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may 10, 2013
Judy Harvey leaving Guilford after 21 bountiful years as faculty member
BY BRYAN DOOLEY
In the fall of 1969, a young shy girl from
Indiana arrived on the Guilford campus. But
at the end of this semester, the woman she
became will retire.
Judy Harvey, engaged learning specialist
in the Principled Problem Solying
department, is leaving Gml/ord after 21
years of dedicated service to the community.
"Guilford was the perfect place for me
to come as a student," said Harvey. "Even
though my family was mortified that I came
so far, two important things happened. I
learned how to learn, and I found my voice."
Harvey has spent her entire career
encouraging students with her unwavering
support in the same way she was encouraged
as a student.
"I learned from Judy that our work as
teachers and learners never stops," said
Mark Justad, director of Center for Principled
"Patience is a necessary requirement for
effective teaching," he continued. "I will
miss Judy's presence and her contributions
to the CPPS and the college greatly."
Over the years, Harvey has held five
different positions on campus: Director
of Internships, Director of Community
Learning, Director of Multicultural
Education, Director of Interdisciplinary
Leadership for Social Change, Engaged
Teaching and Learning Specialist. She has
always engaged with students and helped
"The most important thing I learned from
her is to always keep an open mind and
perspective," said Darius Verdell '12. "By
being relaxed and patient, one can arrive
at some of the best solutions possible. Judy,
along with the rest of . the PPS instructors,
encouraged me to tMnk outside of my
Harvey considers students to be partners
in problem solving.
"I believe I have brought to Guilford a
commitment to the students," said Harvey.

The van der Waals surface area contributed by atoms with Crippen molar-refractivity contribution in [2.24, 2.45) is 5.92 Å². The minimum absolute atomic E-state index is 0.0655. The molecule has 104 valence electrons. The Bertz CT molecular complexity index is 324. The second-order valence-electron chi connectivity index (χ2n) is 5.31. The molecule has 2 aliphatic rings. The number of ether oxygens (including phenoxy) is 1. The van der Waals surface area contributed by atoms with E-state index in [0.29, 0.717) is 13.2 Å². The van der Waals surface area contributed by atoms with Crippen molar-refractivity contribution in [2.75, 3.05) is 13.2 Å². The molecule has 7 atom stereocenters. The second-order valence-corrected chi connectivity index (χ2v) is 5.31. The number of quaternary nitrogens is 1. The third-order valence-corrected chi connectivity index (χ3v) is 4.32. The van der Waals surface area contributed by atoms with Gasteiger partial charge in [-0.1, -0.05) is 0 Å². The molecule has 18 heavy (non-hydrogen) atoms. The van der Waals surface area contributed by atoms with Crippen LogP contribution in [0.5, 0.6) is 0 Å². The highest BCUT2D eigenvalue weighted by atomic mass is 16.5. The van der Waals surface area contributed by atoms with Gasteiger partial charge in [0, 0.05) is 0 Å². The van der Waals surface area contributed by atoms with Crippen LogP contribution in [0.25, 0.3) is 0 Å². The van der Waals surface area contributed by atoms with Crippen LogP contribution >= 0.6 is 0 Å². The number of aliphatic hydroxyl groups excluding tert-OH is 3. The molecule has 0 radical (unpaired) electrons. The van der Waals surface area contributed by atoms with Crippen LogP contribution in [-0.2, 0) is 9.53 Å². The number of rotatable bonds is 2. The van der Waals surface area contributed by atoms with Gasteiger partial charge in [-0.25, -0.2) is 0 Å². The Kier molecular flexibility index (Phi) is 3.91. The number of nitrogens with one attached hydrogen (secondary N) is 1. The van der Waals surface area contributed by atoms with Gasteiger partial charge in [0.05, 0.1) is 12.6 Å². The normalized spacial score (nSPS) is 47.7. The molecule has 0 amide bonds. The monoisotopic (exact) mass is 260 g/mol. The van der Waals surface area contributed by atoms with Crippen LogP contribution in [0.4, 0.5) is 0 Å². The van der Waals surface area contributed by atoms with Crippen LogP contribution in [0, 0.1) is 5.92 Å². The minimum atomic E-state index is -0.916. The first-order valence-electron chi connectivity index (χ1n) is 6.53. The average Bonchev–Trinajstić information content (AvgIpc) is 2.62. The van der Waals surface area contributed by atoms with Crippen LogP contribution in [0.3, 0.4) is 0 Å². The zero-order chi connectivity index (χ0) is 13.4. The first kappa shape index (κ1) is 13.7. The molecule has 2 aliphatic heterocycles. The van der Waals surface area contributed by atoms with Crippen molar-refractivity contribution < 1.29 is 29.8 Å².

"I see students as colleagues first. They have
challenged, used and taught me over the
years. Some of my best work has been done
"One of my memories has a lot to do
with students," continued Harvey. "In the
early years, I built the community-learning
program with students. Their passion is
what made the time exciting."
Even beyond the classroom, Harvey
worked closely with her students.
"Judy opened her home to my classmates
and I last fall," said junior Paris El-Ali. "It
struck me that she was so willing to welcome
her students into her home and treat them as
if they were her own children."
Harvey's main passion as an instructor
has always been getting students engaged in
the world outside of Guilford.
"I use my life as a text," said Harvey.
"Learning is more complex when you mix
experience and academics.
"Experiential learning like PPS is much
deeper and better prepares students for life
outside of college."
All PPS students including senior Tim
Leisman have felt Harvey's encouragement
to go out and become integrated in the
"Judy's class was the first one that ever
got me off campus and engaged in work in
the surrounding community," said Leisman.
"She has certainly been one of the key figunes
in my academic career."
Leisman and other PPS scholars
interviewed have a deep appreciation for
Harvey and memories that they will carry
"A pretty good memory was hearing her
reminisce about her peyote experiences in
our PPS class," said senior Erika Swiger.
Harvey used peyote and had a vision of
her heart exploding, which she took to mean
that she had to feel the sadness that the rest
of the world was feeling.
Senior Madison Heltzel shares the same
favorite memory from her time in PPS.
"My favorite stories that Judy tells are